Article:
If my model defines the measurementDate is located in the HAS relationship, is it feasible to transverse the graph to retrieve all measures from a group of patients ordered by patientId and measurementDate? Or extract all nodes from a range of dates?
This is a classic example of a MxN relationship in a relational database and, in this case, I would model the measurementDate field in the MxN table.
Is this approach correct?
2nd.) Person and Patient nodes share lots of information and Patient node is a derivation from Person node - you must be a Person before being a Patient. In the image, I have a Person (node) who is responsible for a Patient (node) like a mother is responsible for her child, the Patient is also Person
Should I replicate all shared attributes for both nodes or the attributes are automatically inherited from Person to Patient somehow? Does it make sense?
I'm fairly new to neo4j but I think I can offer some help.
The relationships between nodes are first class citizens, meaning they are just as important as the nodes. So you could think of your MxN join table as the HAS relationship and add the measurementDate attribute to the relationship HAS.
Traversing the graph to retrieve all measure from a group of patients and ordered by patientId and measurementDate is certainly feasible in this way. You would need to decide what format to save the measurementDate in however.
MATCH (p:Patient)-[rel:HAS]->(m:Measure) WHERE p.patientId IN [12,14,16] RETURN (p)-[rel]->(m) ORDER BY p.patientId, rel.measurementDate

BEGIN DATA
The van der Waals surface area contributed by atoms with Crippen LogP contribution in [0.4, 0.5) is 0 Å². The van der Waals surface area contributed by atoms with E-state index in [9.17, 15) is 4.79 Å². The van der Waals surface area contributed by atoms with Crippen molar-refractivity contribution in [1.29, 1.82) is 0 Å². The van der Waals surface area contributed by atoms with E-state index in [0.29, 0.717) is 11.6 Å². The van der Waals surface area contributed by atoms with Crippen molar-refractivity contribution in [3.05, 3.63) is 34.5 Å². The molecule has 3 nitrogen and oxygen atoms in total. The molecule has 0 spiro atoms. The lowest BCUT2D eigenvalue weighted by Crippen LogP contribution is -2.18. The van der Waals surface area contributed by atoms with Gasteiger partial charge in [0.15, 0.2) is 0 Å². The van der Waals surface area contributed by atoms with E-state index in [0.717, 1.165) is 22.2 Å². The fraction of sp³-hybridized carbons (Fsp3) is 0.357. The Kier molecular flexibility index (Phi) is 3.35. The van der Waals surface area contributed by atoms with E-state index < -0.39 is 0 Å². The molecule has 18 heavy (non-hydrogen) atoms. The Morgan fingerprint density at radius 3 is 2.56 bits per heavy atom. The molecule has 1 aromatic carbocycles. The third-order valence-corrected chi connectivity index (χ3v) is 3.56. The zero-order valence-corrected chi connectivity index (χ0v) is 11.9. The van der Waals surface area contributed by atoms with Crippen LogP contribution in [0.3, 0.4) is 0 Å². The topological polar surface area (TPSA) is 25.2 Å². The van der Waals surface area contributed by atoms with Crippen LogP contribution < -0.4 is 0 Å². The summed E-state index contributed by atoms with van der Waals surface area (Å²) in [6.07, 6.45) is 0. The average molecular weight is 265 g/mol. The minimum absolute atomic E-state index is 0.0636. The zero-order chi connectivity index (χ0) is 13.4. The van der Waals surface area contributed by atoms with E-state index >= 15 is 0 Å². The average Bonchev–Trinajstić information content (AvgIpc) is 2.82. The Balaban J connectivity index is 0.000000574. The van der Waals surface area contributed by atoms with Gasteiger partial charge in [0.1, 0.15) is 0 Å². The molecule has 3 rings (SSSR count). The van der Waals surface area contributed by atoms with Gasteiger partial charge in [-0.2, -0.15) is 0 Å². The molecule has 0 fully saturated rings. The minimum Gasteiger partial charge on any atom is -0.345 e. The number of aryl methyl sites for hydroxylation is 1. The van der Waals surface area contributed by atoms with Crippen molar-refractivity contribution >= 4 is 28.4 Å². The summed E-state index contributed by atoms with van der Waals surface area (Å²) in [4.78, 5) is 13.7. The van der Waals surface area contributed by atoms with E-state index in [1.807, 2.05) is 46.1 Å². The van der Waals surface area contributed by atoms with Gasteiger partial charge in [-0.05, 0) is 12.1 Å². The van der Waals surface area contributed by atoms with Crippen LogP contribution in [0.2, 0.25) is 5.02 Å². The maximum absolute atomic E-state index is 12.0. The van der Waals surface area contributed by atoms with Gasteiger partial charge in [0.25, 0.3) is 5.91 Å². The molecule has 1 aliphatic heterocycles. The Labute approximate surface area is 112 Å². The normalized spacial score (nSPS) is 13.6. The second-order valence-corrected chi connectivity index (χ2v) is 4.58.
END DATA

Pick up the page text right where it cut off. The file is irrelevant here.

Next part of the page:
Attributes are not inherited between nodes. I would say however, to treat them as separate entities and keep only Patient related attributes, in the Patient node, and any Person attributes only in the Person node.
Optionally you could actually treat them as a single node with two labels. So if a Person was also a Patient, you would just use one node with two labels. (p:Person:Patient)
No problem. One thing that I have found is you can easily adjust your graph model depending on your needs. You could also deploy a test graph you can chop and change until it fits your needs (i.e. queries you want to run against it).
I think there's a potential problem with time measurement.
In principle a patient is always a person, or rather being a patient is the temporary state of a person. At least I would insert in the Patient node the start and end date of the state.